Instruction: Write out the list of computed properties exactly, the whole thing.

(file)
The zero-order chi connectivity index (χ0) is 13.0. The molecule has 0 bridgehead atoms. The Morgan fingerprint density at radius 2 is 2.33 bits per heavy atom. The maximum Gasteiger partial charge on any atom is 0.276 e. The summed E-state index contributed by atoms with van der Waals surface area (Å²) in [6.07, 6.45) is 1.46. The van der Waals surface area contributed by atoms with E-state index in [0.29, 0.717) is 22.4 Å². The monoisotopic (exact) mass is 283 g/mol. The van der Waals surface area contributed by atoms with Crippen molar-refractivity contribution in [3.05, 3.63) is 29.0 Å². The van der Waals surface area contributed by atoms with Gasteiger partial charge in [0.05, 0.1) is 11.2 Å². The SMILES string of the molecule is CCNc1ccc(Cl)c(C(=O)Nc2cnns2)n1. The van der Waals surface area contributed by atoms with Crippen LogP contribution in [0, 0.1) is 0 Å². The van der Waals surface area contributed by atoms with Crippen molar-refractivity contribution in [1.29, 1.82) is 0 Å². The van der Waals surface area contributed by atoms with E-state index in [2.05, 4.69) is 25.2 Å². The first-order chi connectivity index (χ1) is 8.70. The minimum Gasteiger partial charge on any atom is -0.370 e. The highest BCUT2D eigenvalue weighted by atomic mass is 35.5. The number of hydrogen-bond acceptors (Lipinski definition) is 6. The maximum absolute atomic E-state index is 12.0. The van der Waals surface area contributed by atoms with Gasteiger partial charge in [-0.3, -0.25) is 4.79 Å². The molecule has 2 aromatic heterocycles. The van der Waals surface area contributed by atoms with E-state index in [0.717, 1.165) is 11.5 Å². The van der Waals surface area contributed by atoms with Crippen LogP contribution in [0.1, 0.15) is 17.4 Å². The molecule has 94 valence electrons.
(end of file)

The zero-order chi connectivity index (χ0) is 13.0. The molecule has 0 bridgehead atoms. The Morgan fingerprint density at radius 2 is 2.33 bits per heavy atom. The maximum Gasteiger partial charge on any atom is 0.276 e. The summed E-state index contributed by atoms with van der Waals surface area (Å²) in [6.07, 6.45) is 1.46. The van der Waals surface area contributed by atoms with E-state index in [0.29, 0.717) is 22.4 Å². The monoisotopic (exact) mass is 283 g/mol. The van der Waals surface area contributed by atoms with Crippen molar-refractivity contribution in [3.05, 3.63) is 29.0 Å². The van der Waals surface area contributed by atoms with Gasteiger partial charge in [0.05, 0.1) is 11.2 Å². The SMILES string of the molecule is CCNc1ccc(Cl)c(C(=O)Nc2cnns2)n1. The van der Waals surface area contributed by atoms with Crippen LogP contribution in [0, 0.1) is 0 Å². The van der Waals surface area contributed by atoms with Crippen molar-refractivity contribution in [1.29, 1.82) is 0 Å². The van der Waals surface area contributed by atoms with E-state index in [2.05, 4.69) is 25.2 Å². The first-order chi connectivity index (χ1) is 8.70. The minimum Gasteiger partial charge on any atom is -0.370 e. The highest BCUT2D eigenvalue weighted by atomic mass is 35.5. The number of hydrogen-bond acceptors (Lipinski definition) is 6. The maximum absolute atomic E-state index is 12.0. The van der Waals surface area contributed by atoms with Gasteiger partial charge in [-0.3, -0.25) is 4.79 Å². The molecule has 2 aromatic heterocycles. The van der Waals surface area contributed by atoms with E-state index in [0.717, 1.165) is 11.5 Å². The van der Waals surface area contributed by atoms with Crippen LogP contribution in [0.1, 0.15) is 17.4 Å². The molecule has 94 valence electrons.